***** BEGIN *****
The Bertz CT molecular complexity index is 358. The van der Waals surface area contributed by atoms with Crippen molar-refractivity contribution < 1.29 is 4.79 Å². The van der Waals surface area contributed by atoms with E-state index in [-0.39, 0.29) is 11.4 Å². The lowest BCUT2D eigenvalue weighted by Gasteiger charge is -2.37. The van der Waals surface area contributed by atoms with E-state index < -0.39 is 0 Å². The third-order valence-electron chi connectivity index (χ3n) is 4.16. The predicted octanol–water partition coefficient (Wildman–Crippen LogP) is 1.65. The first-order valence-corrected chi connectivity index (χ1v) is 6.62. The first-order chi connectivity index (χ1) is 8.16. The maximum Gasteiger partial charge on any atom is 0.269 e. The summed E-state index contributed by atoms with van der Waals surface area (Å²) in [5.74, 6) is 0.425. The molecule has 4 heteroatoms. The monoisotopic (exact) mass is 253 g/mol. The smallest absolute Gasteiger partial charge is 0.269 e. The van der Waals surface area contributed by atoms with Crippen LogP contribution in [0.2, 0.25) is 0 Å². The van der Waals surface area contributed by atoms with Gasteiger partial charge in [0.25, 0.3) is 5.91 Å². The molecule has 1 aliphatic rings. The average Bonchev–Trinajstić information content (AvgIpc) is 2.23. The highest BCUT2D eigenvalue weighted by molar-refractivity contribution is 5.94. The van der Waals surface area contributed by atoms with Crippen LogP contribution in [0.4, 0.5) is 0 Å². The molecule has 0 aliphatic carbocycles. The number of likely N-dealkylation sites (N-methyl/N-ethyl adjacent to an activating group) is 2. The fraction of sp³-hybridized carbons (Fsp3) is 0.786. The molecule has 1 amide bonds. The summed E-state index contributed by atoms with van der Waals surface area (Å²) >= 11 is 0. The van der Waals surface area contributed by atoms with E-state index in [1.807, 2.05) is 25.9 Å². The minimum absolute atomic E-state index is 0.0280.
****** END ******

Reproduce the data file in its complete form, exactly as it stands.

The Bertz CT molecular complexity index is 358. The van der Waals surface area contributed by atoms with Crippen molar-refractivity contribution < 1.29 is 4.79 Å². The van der Waals surface area contributed by atoms with E-state index in [-0.39, 0.29) is 11.4 Å². The lowest BCUT2D eigenvalue weighted by Gasteiger charge is -2.37. The van der Waals surface area contributed by atoms with E-state index < -0.39 is 0 Å². The third-order valence-electron chi connectivity index (χ3n) is 4.16. The predicted octanol–water partition coefficient (Wildman–Crippen LogP) is 1.65. The first-order valence-corrected chi connectivity index (χ1v) is 6.62. The first-order chi connectivity index (χ1) is 8.16. The maximum Gasteiger partial charge on any atom is 0.269 e. The summed E-state index contributed by atoms with van der Waals surface area (Å²) in [5.74, 6) is 0.425. The molecule has 4 heteroatoms. The monoisotopic (exact) mass is 253 g/mol. The smallest absolute Gasteiger partial charge is 0.269 e. The van der Waals surface area contributed by atoms with Crippen LogP contribution in [0.2, 0.25) is 0 Å². The van der Waals surface area contributed by atoms with Gasteiger partial charge in [0.25, 0.3) is 5.91 Å². The molecule has 1 aliphatic rings. The average Bonchev–Trinajstić information content (AvgIpc) is 2.23. The highest BCUT2D eigenvalue weighted by molar-refractivity contribution is 5.94. The van der Waals surface area contributed by atoms with Crippen LogP contribution in [0.4, 0.5) is 0 Å². The molecule has 0 aliphatic carbocycles. The number of likely N-dealkylation sites (N-methyl/N-ethyl adjacent to an activating group) is 2. The fraction of sp³-hybridized carbons (Fsp3) is 0.786. The molecule has 1 amide bonds. The summed E-state index contributed by atoms with van der Waals surface area (Å²) >= 11 is 0. The van der Waals surface area contributed by atoms with E-state index in [1.807, 2.05) is 25.9 Å². The minimum absolute atomic E-state index is 0.0280.